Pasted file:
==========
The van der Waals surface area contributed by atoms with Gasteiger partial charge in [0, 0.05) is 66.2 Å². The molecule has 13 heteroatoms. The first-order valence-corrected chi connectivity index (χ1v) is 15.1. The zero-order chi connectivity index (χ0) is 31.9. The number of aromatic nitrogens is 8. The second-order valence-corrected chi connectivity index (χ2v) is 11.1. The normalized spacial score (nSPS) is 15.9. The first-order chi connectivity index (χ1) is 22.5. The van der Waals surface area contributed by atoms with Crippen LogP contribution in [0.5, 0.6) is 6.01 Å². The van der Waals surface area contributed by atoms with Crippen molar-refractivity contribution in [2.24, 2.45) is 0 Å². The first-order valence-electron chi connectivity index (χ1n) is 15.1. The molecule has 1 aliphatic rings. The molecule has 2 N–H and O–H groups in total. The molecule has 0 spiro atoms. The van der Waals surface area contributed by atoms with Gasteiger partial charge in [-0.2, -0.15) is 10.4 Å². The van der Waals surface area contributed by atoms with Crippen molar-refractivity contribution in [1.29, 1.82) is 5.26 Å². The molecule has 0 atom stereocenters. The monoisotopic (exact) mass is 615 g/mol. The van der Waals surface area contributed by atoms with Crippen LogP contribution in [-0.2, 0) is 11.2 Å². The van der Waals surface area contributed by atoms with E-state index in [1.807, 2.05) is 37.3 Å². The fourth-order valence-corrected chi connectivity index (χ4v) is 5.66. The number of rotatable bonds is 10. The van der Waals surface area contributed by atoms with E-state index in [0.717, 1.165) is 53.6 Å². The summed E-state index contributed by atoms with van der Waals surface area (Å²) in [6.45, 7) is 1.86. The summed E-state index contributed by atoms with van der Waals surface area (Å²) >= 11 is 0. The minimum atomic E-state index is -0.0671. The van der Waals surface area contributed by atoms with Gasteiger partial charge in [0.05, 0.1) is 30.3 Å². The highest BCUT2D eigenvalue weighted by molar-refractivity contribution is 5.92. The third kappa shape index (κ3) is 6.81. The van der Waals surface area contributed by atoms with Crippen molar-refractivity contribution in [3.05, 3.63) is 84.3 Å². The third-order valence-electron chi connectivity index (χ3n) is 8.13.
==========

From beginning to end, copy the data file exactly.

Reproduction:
The van der Waals surface area contributed by atoms with Gasteiger partial charge in [0, 0.05) is 66.2 Å². The molecule has 13 heteroatoms. The first-order valence-corrected chi connectivity index (χ1v) is 15.1. The zero-order chi connectivity index (χ0) is 31.9. The number of aromatic nitrogens is 8. The second-order valence-corrected chi connectivity index (χ2v) is 11.1. The normalized spacial score (nSPS) is 15.9. The first-order chi connectivity index (χ1) is 22.5. The van der Waals surface area contributed by atoms with Crippen LogP contribution in [0.5, 0.6) is 6.01 Å². The van der Waals surface area contributed by atoms with Crippen molar-refractivity contribution in [2.24, 2.45) is 0 Å². The first-order valence-electron chi connectivity index (χ1n) is 15.1. The molecule has 1 aliphatic rings. The molecule has 2 N–H and O–H groups in total. The molecule has 0 spiro atoms. The van der Waals surface area contributed by atoms with Gasteiger partial charge in [-0.2, -0.15) is 10.4 Å². The van der Waals surface area contributed by atoms with Crippen molar-refractivity contribution in [1.29, 1.82) is 5.26 Å². The molecule has 0 atom stereocenters. The monoisotopic (exact) mass is 615 g/mol. The van der Waals surface area contributed by atoms with Crippen LogP contribution in [-0.2, 0) is 11.2 Å². The van der Waals surface area contributed by atoms with E-state index in [1.807, 2.05) is 37.3 Å². The fourth-order valence-corrected chi connectivity index (χ4v) is 5.66. The number of rotatable bonds is 10. The van der Waals surface area contributed by atoms with E-state index in [0.717, 1.165) is 53.6 Å². The summed E-state index contributed by atoms with van der Waals surface area (Å²) in [6.45, 7) is 1.86. The summed E-state index contributed by atoms with van der Waals surface area (Å²) >= 11 is 0. The minimum atomic E-state index is -0.0671. The van der Waals surface area contributed by atoms with Gasteiger partial charge in [0.05, 0.1) is 30.3 Å². The highest BCUT2D eigenvalue weighted by molar-refractivity contribution is 5.92. The third kappa shape index (κ3) is 6.81. The van der Waals surface area contributed by atoms with Crippen molar-refractivity contribution in [3.05, 3.63) is 84.3 Å². The third-order valence-electron chi connectivity index (χ3n) is 8.13.